Below cost is below belt
Published:  26 January, 2007

Off-licences' anger at supermarket price tactics

Supermarkets are being urged to stop selling alcohol below cost so smaller retailers can trade on an equal footing.

Cut-price promotions on beer and other drinks in supermarkets have already been criticised by the on-trade . Now independents and off-licence chains are calling for a government review to make trade fairer.

Wine Cellar managing director Paul Gaskell said the biggest challenge for his company this year would be competing with supermarkets on beer pricing. While like-for-like sales at Wine Cellar have risen, beer sales have decreased, Gaskell said.

He added: "It's a challenge for all of us. It's not responsible to sell alcohol below cost. We need to get to grips with what supermarkets are doing.

"There's no sense that supermarkets will stop by themselves. It needs to come through some sort of regulation. We have government bodies, we have industry associations such as the ACS. They should be picking up the mantle."

Thresher Group chief executive Roger Whiteside said: "We would like it to be stopped, but how you stop it, I don't know."

These comments follow the release of the Competition Commission's initial findings from its inquiry into the grocery market , which identified alcohol as one of two main product groups in which items are sold below cost by supermarkets.

Of the 15 grocery retailers questioned for the inquiry, 10 told the commission they sold products below cost: Aldi, Asda, the Co-op, Lidl, Morrisons, Netto, Sainsbury's, Somerfield, Tesco and Waitrose. Most said they did this because they did not want to be beaten on price. They also admitted products were used as loss leaders to tempt customers into store during events such as the World Cup.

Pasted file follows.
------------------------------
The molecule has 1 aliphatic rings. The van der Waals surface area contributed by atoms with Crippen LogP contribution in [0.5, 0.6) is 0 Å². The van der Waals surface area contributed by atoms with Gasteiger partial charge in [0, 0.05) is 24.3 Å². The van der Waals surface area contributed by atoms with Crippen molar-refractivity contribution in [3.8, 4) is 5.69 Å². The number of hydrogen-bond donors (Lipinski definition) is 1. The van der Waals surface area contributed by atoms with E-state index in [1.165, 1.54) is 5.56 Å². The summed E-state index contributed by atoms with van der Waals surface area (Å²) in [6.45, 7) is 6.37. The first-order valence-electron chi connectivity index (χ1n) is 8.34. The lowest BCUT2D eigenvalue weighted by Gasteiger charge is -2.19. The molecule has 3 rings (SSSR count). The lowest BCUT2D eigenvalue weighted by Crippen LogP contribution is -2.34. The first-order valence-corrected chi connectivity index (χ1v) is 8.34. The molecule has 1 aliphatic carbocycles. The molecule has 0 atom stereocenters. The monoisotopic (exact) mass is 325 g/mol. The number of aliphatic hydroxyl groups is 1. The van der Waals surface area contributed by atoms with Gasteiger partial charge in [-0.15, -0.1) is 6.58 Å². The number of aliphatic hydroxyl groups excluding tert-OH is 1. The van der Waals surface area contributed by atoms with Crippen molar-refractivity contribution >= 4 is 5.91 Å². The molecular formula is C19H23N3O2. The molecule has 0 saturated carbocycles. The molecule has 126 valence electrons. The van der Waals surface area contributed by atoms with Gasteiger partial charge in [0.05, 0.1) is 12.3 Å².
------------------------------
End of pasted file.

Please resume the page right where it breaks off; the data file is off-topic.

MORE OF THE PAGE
Gareth Jones, owner of The Beer

Essentials in Horsham, West Sussex, said consumers could not be blamed for shopping where drink was cheap, but said the practice of selling alcohol with no profit margin needed to be stamped out to give smaller businesses a chance.

He said: "It's ridiculous that the supermarkets should be allowed to sell below cost. We are never going to be able to trade in the same way. The smaller sector can't compete at all if we are to make any margin, and that's really what we are in business for." He added: "If there was a way for the government to step in somehow and make it fairer I'd be all for it."

Alan Dunn, owner of Open All Hours in Keswick, Cumbria, who tries to be price competitive and works on "very, very tight margins", said when supermarkets run cut-price deals he cannot compete.

He said: "Supermarkets are not trading fairly and if they are not going to act sensibly then someone should do something about it."

Tesco said the Competition Commission had not concentrated enough on the views of consumers so far. Chief executive Terry Leahy said: "I believe passionately that consumers have benefited in so many ways from the intense competitive rivalry in this industry. He added he was "very confident that once they look at all the evidence they will find, as they have in previous years, that our industry is competitive and good for consumers and will remain so in the future."

Competition Commission chairman Peter Freeman said: "We are not here to punish success or individual retailers but we are concerned with whether Tesco, or any other supermarket, can get into such a strong position, either nationally or locally, that no other retailer can compete effectively."

Sixty-one MPs have signed an early day motion urging supermarkets and off-licences to end "irresponsible" drinks promotions and the practice of using cheap alcohol as a loss leader.




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